University of Tasmania
Bartlett_whole_thesis_ex_pub_mat.pdf (21.63 MB)

Clarifying and advancing the evidence for workplace mindfulness training in relation to employee stress, mental health, wellbeing and performance

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posted on 2023-05-28, 09:58 authored by Larissa BartlettLarissa Bartlett
On the basis of evidence that mindfulness training reduces stress and related health problems in clinical and community populations, investment in mindfulness as a workplace stress management intervention is growing. However, the established, time-intensive, class-based training protocols used in health research are often adapted for workplace delivery to accommodate the demands of contemporary work settings. Variations to the evidenced training format include less class and practice time, and technology-supported delivery to replace or augment face-to-face classes. Mindfulness-based programs designed for workplace delivery (W-MBPs) therefore include a wide range of programs that differ by training dose and delivery mode. While most of the evidence in support of mindfulness training focuses on stress and health-related outcomes, W-MBPs are promoted into workplaces with promises of improved job performance and prosocial behaviours. Further, the strength of evidence in mindfulness research is subject to critiques of bias because more than half of the published findings are reliant on single-source self-report questionnaire data. It is therefore unclear if the range of promised benefits from W-MBPs is supported by evidence. The primary aim of this thesis was to clarify and advance knowledge about the effectiveness of W-MBPs for employee stress, mental health and wellbeing, and for organisational outcomes including performance benefits. Key conclusions and future directions The work reported in this thesis clarifies the evidence for W-MBPs in relation to employee stress, mental health, wellbeing and performance. Results show workplaces can be reasonably confident that employees participating in a W-MBP will experience reduced stress and improved mental health and wellbeing. These benefits appear equivalent across different industries and prevail despite variability in training formats. App-based training appears beneficial for people who engage in brief mindfulness meditation practices more than once a week. However, class-based interaction seems to motivate engagement with app-based learning materials and self-guided app use appears insufficient for consistent benefits. Recommendations are made to enhance interactive functionality and include established behaviour change techniques in future mindfulness apps. Finally, the OMM offers a valid and reliable instrument that can be used in mindfulness research to supplement self-reported findings. Data obtained using the OMM may prove useful for future studies investigating the organisational outcomes of training such as performance and social benefits, which are currently lacking evidentiary support.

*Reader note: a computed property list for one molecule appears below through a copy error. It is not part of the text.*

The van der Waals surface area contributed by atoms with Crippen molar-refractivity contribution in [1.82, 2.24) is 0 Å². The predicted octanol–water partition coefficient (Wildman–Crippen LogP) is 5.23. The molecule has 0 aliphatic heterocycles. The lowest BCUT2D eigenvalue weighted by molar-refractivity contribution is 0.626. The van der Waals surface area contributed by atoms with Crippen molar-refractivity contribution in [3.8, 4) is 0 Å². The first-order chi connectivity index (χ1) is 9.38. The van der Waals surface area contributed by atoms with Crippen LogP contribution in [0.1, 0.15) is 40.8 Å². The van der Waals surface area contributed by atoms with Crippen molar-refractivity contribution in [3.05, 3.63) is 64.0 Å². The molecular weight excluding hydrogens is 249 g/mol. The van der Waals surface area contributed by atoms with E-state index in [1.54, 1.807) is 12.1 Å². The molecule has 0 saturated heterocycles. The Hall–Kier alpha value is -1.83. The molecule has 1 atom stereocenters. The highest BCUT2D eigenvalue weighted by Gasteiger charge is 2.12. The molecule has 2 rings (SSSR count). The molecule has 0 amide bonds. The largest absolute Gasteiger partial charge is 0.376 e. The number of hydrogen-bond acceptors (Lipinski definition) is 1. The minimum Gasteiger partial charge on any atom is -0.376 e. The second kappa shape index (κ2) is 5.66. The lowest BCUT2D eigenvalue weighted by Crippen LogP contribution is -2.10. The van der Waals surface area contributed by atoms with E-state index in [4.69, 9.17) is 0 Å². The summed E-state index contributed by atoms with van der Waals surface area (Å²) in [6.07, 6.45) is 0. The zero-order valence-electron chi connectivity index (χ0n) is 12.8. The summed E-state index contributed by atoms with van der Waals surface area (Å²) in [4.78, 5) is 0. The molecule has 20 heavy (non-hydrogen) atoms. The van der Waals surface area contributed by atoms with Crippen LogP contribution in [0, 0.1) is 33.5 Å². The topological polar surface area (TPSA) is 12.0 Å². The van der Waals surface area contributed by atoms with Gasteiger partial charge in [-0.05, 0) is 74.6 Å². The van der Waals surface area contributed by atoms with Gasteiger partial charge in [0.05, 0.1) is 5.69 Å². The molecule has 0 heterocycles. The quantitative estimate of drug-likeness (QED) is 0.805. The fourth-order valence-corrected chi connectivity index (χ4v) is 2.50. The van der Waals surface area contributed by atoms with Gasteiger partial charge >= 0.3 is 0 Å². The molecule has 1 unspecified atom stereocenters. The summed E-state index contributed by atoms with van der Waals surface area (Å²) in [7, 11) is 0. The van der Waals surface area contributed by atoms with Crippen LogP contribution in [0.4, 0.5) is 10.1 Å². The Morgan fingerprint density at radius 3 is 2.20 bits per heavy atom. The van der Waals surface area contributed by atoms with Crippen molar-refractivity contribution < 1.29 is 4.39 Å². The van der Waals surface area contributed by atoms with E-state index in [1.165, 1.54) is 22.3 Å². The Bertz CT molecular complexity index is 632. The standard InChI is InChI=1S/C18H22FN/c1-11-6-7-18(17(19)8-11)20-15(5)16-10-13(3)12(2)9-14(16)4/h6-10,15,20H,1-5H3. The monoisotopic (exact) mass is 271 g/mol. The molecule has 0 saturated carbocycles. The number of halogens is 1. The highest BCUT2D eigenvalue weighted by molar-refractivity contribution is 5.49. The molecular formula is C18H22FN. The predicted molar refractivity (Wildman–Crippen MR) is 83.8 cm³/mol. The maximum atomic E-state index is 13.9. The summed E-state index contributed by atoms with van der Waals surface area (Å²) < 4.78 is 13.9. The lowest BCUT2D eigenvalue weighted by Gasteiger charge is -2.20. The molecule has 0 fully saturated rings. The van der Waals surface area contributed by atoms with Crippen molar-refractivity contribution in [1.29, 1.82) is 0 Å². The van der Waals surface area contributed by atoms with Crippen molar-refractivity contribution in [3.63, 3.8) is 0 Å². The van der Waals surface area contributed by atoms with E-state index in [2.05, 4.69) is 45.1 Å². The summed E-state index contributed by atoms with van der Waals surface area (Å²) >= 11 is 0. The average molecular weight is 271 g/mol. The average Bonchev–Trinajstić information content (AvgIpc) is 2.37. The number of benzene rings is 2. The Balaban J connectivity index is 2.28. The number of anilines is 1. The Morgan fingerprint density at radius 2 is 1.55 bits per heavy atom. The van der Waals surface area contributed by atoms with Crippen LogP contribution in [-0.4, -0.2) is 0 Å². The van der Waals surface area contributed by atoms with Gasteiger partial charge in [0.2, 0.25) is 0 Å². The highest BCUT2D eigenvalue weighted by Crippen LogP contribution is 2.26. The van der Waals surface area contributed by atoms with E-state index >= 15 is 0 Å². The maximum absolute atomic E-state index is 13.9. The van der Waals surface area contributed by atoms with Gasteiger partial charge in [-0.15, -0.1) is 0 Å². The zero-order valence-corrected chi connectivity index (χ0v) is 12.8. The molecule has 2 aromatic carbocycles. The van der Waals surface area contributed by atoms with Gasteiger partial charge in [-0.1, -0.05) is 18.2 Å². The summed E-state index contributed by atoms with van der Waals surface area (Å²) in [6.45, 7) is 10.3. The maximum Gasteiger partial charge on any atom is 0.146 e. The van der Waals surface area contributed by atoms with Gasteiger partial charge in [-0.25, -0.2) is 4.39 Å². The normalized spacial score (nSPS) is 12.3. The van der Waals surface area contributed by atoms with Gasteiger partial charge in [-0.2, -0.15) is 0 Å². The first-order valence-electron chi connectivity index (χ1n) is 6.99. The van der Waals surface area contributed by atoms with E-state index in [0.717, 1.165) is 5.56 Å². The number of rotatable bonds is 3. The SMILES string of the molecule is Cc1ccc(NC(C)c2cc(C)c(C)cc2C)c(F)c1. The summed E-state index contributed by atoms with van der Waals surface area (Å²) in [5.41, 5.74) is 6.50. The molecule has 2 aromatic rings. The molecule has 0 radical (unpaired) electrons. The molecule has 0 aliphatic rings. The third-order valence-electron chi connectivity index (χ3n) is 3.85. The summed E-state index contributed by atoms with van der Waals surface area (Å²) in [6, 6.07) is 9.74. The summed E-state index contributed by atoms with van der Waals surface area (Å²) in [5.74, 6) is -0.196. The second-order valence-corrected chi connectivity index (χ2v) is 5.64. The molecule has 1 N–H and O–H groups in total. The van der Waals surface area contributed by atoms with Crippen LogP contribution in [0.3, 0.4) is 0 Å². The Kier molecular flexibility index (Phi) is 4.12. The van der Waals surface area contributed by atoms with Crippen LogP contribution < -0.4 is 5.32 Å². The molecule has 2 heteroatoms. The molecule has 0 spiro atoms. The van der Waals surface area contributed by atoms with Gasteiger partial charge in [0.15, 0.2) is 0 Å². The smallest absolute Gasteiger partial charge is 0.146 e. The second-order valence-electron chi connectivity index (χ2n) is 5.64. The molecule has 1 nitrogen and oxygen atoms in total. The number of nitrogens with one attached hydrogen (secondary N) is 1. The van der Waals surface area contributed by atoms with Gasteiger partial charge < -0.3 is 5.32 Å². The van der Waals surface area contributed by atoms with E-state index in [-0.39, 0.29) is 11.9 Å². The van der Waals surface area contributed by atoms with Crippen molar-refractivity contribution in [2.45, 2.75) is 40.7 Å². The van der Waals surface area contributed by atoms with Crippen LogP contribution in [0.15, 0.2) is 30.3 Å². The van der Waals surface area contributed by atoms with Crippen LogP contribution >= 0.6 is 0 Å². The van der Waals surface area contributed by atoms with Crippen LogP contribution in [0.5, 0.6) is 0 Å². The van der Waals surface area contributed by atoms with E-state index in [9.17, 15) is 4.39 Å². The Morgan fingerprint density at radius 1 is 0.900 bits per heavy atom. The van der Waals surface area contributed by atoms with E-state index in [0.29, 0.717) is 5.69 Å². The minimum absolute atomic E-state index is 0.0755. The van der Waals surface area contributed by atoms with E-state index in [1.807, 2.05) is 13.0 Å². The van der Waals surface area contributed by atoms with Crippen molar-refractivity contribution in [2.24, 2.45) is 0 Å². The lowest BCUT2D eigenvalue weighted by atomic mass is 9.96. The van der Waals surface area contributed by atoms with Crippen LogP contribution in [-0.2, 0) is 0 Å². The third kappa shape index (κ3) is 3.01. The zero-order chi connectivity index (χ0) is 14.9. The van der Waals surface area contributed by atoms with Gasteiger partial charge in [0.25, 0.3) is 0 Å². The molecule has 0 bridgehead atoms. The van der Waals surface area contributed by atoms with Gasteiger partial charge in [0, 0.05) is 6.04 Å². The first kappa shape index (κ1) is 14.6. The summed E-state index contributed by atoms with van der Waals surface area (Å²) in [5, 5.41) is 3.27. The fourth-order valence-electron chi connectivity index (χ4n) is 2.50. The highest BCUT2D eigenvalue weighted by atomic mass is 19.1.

Publication status

  • Unpublished

Rights statement

Copyright 2020 the author Chapter 3 appears to be the equivalent of a post-print version of an article published as: Bartlett, L., Martin, A., Neil, A. L., Memish, K., Otahal, P., Kilpatrick, M., Sanderson, K., 2019. A systematic review and meta-analysis of workplace mindfulness training randomized controlled trials. Journal of occupational health psychology, 24(1), 108‚Äö-126. Copyright American Psychological Association, 2019. This chapter is not the copy of record and may not exactly replicate the authoritative document published in the APA journal. Please do not copy or cite without author's permission. The final article is available, upon publication, at: Appendix K is the published article and has been removed from the version of the thesis that will be available for download on 1 February 2022

Repository Status

  • Open

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